Research into field applications:
One example we hope to test is the operation of KrakenSDR on a drone. With great line of sight from up in the sky, localizing a transmitter should be fast. Another example could be actually visualizing signals like light via augmented reality.

Some of our previous KerberosSDR and KrakenSDR posts might also be of interest.

TechMinds: Testing SDR++ The Bloat Free SDR Software

Over on YouTube TechMinds has recently released a video where he overview SDR++, dubbed as the "bloat free SDR software". We've been following the development of SDR++ for a while, and recently posted about the release of version V1.0.0. SDR++ is an open source, cross platform, C++ based GUI general receiver program for various SDRs including the RTL-SDR. In another recent post we also saw a video review from Sarah at SignalsEverywhere.

The the video TechMinds gives an overview of the SDR++ features and GUI, and also shows DSD+ and WSJT-X running together with it. He notes that SDR++ lives up to it's expectations and lives up to it's bloat free tagline.

SDR++ Multi Platform SDR Application

Decoding the RF Output of a VCR with an RTL-SDR

Over on YouTube use Scelly has uploaded a video showing how he has used an RTL-SDR dongle and the TVSharp SDR# plugin to decode video from the RF output of an old VCR (videocassette recorder). VCR players were designed to output the same PAL or NTSC signal that old analog TV transmissions used, and the RF output of the VCR was connected directly to the TV's antenna input.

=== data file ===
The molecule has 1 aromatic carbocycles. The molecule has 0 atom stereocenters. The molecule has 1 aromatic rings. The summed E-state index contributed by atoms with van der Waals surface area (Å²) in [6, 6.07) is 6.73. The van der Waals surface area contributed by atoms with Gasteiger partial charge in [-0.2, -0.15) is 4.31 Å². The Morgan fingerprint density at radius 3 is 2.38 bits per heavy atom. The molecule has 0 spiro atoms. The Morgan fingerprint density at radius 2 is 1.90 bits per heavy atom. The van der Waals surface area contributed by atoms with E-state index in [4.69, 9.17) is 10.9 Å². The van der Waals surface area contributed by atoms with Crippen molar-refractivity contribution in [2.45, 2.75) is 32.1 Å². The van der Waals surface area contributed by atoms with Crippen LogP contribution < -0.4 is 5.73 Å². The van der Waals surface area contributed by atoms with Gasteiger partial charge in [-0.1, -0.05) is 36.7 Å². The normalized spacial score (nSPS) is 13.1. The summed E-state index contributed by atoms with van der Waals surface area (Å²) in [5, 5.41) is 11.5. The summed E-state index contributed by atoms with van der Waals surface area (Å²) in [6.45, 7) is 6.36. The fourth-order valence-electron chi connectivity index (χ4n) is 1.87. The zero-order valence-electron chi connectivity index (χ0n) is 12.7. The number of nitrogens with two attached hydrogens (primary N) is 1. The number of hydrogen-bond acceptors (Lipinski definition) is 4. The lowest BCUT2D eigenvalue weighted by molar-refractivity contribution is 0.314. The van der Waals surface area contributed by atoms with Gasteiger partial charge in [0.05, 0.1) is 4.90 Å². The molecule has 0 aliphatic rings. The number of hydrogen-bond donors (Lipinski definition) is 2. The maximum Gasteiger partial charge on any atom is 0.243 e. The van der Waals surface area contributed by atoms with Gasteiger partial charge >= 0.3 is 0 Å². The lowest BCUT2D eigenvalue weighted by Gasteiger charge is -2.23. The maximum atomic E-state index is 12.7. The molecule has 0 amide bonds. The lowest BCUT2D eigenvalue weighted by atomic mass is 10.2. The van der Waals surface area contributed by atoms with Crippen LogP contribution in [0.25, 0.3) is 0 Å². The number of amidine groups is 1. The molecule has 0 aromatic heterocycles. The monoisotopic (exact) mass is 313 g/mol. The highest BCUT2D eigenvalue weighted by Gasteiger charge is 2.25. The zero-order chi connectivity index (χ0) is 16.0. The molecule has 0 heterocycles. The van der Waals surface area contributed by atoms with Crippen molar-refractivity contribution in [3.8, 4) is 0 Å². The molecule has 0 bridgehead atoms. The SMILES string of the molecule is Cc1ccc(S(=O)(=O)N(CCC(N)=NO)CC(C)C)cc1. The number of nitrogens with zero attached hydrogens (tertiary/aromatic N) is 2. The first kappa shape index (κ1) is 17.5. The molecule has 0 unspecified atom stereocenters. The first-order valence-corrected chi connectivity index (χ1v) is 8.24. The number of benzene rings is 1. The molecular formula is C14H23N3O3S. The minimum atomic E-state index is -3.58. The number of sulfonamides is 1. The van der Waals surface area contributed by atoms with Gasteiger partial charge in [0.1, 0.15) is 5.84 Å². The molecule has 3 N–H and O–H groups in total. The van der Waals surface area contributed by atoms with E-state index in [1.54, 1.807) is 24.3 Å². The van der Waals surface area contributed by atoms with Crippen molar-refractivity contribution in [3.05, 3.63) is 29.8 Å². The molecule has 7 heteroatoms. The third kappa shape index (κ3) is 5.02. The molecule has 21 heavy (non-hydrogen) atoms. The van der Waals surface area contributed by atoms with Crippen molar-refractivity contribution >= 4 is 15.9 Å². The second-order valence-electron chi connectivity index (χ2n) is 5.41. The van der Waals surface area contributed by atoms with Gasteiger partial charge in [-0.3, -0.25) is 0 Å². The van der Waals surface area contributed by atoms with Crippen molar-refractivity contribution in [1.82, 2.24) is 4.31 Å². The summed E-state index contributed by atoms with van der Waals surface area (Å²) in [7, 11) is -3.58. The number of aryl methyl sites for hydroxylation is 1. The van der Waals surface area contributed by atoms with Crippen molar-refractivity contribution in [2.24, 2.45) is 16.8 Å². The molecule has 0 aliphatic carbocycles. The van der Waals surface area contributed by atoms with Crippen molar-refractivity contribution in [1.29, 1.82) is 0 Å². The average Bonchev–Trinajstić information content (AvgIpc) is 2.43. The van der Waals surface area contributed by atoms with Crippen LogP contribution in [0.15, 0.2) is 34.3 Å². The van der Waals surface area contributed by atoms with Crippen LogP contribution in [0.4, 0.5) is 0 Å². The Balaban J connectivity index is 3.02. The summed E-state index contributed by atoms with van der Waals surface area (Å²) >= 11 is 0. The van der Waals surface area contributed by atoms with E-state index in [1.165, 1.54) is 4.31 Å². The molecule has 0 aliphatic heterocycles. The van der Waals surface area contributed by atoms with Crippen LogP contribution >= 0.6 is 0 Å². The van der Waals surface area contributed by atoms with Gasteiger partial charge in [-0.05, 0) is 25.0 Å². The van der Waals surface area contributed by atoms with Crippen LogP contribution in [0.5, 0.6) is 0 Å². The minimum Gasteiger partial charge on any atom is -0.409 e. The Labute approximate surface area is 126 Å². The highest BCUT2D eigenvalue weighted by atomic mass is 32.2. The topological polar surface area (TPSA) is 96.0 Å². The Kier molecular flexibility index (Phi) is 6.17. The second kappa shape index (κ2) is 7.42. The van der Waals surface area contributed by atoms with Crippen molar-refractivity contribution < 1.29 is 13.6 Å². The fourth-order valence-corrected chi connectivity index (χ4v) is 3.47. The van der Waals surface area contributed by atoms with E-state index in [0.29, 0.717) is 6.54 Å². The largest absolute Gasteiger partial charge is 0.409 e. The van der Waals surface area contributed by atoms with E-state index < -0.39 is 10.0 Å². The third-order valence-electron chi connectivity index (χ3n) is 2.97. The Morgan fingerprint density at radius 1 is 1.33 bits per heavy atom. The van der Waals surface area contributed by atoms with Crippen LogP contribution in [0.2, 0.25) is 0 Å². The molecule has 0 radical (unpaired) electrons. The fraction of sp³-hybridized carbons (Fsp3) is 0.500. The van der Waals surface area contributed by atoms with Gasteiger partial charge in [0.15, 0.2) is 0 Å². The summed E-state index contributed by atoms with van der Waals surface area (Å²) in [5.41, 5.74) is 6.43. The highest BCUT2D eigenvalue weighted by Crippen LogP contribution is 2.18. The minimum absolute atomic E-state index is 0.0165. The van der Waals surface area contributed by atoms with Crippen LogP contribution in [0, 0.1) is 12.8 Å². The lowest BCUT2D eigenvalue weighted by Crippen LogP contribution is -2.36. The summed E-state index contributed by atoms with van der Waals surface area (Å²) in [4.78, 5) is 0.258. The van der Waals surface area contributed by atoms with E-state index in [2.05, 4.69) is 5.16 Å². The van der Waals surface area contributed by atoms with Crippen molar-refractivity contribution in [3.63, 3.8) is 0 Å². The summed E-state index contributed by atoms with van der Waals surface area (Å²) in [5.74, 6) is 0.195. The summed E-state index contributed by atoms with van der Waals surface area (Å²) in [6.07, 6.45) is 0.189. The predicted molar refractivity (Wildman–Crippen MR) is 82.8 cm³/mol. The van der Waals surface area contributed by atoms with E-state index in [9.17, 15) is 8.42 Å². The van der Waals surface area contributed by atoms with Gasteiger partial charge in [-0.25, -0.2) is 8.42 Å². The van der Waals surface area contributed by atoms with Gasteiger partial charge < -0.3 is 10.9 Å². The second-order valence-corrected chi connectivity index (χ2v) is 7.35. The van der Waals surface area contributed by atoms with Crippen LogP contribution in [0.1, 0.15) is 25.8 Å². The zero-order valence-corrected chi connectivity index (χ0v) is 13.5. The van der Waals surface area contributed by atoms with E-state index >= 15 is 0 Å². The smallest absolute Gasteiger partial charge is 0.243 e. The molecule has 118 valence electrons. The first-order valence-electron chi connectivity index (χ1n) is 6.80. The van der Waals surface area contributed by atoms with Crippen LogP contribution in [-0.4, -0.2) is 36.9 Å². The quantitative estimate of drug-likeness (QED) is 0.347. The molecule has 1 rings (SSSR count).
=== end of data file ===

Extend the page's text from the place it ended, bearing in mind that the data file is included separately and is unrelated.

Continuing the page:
The TVSharp plugin for SDR# can be used to decode these signals, however as the bandwidth of PAL/NTSC signals is much larger than the 2.4 MHz provided by the RTL-SDR, only a black and white image can be received. Scelly writes:

RF Output from VCR connected directly to input of my RTL-SDR. The RF output is tuned to channel 22 (487.25 MHz), and as the signal is so wide, my RTL-SDR can only display the luminance data (black and white video) and audio, although not at the same time. If I had two RTL-SDRs or an SDR with a larger bandwidth, I could have both audio and video playing at the same time.

The video playing is "The Prince of Egypt" on VHS Video Cassette.

Decoding RF Output of a VCR with RTL-SDR Dongle

Video on Using RF Filters with an RTL-SDR

Over on YouTube channel TheSmokinApe has uploaded a video about using RF filters with an RTL-SDR. In the video he first explains why FM bandstop and AM high pass filters might be required when using a software defined radio in order to avoid overloading the SDR with very strong signals. He goes on to test and review our RTL-SDR Blog FM Bandstop and AM Highpass filters, by testing them on a spectrum analyzer.

RTL-SDR RF Filters

Near Field Localization with Machine Learning and 7 Coherent RTL-SDRs

Thanks to Laakso Mikko and Risto Wichman researchers at the Department of Signal Processing and Acoustics in Aalto University, Finland for submitting news that their recent paper titled "Near-field localization using machine learning: an empirical study" is available on IEEE Xplore. (To access the paper you need an IEEE subscription, but we see no harm in letting individuals know that they can search for the DOI on sci-hub to get it for free).